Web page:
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The Walking School Bus

When I was in kindergarten, we lived close enough to the school to walk. I only remember walking and biking to the school grounds on the weekends, but the option was there. Today’s Video Friday segment highlights recent efforts to get kids walking on school days and to involve both their parents and the greater community in that pursuit.

This is Video Friday and it’s the Friday series on The Black Urbanist. It’s my way of thanking you for hanging with me this week, by giving you something to watch instead of read. It’s also the holiday season and I’m sure you are either hosting all your family or you are getting ready to be one of those poor souls invading the airports and train stations and roads that the news always talks about on holidays. Take some stress out of your trip by using Expedia to book a good deal on your flight, rental car, hotel or all three. Click here  for more information and know that your purchase will support The Black Urbanist and help me keep writing!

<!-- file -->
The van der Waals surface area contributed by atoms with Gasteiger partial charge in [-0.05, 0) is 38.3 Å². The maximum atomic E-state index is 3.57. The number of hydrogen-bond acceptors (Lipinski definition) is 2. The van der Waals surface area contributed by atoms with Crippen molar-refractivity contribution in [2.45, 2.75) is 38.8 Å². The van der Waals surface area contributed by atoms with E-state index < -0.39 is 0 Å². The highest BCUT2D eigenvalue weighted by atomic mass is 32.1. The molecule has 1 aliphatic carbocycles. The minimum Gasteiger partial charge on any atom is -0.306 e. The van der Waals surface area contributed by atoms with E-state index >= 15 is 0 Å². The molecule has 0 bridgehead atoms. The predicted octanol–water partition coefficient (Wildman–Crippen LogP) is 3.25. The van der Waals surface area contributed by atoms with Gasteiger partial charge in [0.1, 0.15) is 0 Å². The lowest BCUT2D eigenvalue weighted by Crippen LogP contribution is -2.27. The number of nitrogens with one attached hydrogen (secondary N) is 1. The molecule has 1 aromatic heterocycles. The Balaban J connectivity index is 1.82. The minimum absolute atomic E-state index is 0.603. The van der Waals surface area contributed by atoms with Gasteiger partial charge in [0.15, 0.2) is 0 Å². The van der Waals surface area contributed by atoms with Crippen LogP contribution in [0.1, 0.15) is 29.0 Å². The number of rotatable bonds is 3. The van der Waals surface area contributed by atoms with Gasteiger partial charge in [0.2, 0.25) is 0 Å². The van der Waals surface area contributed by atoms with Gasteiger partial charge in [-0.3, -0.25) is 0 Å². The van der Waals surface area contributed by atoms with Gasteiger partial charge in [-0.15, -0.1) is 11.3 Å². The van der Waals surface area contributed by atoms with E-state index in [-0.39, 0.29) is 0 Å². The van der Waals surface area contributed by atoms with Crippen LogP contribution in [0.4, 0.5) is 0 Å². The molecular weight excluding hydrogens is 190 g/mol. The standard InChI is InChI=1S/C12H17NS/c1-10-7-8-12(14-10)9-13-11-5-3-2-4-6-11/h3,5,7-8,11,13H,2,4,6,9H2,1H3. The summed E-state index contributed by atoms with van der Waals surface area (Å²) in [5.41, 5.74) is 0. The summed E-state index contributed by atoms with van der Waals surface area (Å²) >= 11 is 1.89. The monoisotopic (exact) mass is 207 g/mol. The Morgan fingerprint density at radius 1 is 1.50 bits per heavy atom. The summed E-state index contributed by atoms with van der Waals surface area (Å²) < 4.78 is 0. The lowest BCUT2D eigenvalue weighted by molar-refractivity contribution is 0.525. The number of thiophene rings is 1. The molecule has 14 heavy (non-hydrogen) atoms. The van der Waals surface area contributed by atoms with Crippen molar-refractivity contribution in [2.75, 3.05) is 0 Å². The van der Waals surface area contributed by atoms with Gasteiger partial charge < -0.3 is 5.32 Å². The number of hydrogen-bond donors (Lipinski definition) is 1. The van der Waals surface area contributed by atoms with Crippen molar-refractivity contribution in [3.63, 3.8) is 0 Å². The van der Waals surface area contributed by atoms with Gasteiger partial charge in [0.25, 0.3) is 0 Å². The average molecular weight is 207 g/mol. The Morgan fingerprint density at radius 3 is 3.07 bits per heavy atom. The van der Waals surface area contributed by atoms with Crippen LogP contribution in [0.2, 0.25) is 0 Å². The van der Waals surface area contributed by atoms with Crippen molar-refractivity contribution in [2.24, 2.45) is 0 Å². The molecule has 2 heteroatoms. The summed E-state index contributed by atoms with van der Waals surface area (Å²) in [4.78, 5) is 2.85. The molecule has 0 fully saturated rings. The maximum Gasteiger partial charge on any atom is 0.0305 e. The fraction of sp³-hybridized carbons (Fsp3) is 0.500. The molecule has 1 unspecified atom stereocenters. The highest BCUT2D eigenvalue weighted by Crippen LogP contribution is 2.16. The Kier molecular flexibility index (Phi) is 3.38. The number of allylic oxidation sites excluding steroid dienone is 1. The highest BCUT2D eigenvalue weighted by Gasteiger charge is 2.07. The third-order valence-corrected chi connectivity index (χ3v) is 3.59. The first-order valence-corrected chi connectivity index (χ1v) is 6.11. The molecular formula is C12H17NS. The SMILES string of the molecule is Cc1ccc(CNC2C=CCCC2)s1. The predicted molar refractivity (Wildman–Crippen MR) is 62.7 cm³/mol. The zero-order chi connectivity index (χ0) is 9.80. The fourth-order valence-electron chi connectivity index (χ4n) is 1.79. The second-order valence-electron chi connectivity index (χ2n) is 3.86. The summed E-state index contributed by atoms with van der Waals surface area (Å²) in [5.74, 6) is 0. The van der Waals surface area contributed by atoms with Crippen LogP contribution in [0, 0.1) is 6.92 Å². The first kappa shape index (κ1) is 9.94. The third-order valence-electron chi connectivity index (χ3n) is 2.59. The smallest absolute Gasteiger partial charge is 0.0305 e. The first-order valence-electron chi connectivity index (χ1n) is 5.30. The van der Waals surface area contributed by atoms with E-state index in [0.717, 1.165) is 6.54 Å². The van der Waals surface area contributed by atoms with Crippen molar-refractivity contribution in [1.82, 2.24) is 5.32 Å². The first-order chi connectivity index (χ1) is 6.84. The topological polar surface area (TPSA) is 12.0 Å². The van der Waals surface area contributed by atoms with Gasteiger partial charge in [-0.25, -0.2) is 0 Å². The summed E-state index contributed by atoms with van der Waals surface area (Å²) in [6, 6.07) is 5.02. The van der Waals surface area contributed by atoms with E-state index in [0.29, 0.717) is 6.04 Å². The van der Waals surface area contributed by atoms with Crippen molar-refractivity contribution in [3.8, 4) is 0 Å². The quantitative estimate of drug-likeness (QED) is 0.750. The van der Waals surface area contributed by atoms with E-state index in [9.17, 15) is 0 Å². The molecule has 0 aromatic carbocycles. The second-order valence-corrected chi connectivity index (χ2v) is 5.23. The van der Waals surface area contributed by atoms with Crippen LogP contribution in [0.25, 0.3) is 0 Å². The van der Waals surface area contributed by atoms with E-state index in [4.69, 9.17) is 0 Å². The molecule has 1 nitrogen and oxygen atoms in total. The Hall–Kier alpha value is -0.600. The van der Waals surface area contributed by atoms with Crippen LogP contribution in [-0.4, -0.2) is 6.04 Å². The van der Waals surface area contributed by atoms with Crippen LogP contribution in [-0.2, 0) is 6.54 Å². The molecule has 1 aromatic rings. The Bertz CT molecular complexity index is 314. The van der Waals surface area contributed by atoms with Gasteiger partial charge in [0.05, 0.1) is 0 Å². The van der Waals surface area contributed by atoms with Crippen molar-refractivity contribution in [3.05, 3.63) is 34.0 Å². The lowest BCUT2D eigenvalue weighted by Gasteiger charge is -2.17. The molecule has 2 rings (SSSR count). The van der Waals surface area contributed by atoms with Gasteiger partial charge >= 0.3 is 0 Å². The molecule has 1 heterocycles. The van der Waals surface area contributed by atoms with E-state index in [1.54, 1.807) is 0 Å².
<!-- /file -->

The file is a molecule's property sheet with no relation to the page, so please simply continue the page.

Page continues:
In that spirit, we have partnered with KCET’s City Walk. City Walk is a series of videos showcasing how people walk in their cities.

This week, we’d like to highlight their clip on The Walking School Bus, one of the efforts surrounding National Walk to School Day in several cities and states. The video highlights diverse groups of elementary-age students, their parents and community members who came together to help kids walk to school.

Some of the schools have a regular “walking school bus” and others were doing so to celebrate the special event. However, the idea of helping kids, many who do not get the proper amount of physical activity, to walk to school is pretty awesome. Also, there’s a great moment where a parent talks about making a way to walk even when it’s difficult.

Check out the clip by clicking on the image:

Screen Shot 2014-11-14 at 10.54.02 AM

This post is part of my participation in #NaBloPoMo, the time of the year when bloggers come together to pump out daily content and connect. Find out more about that project and how I’m participating, here and here.

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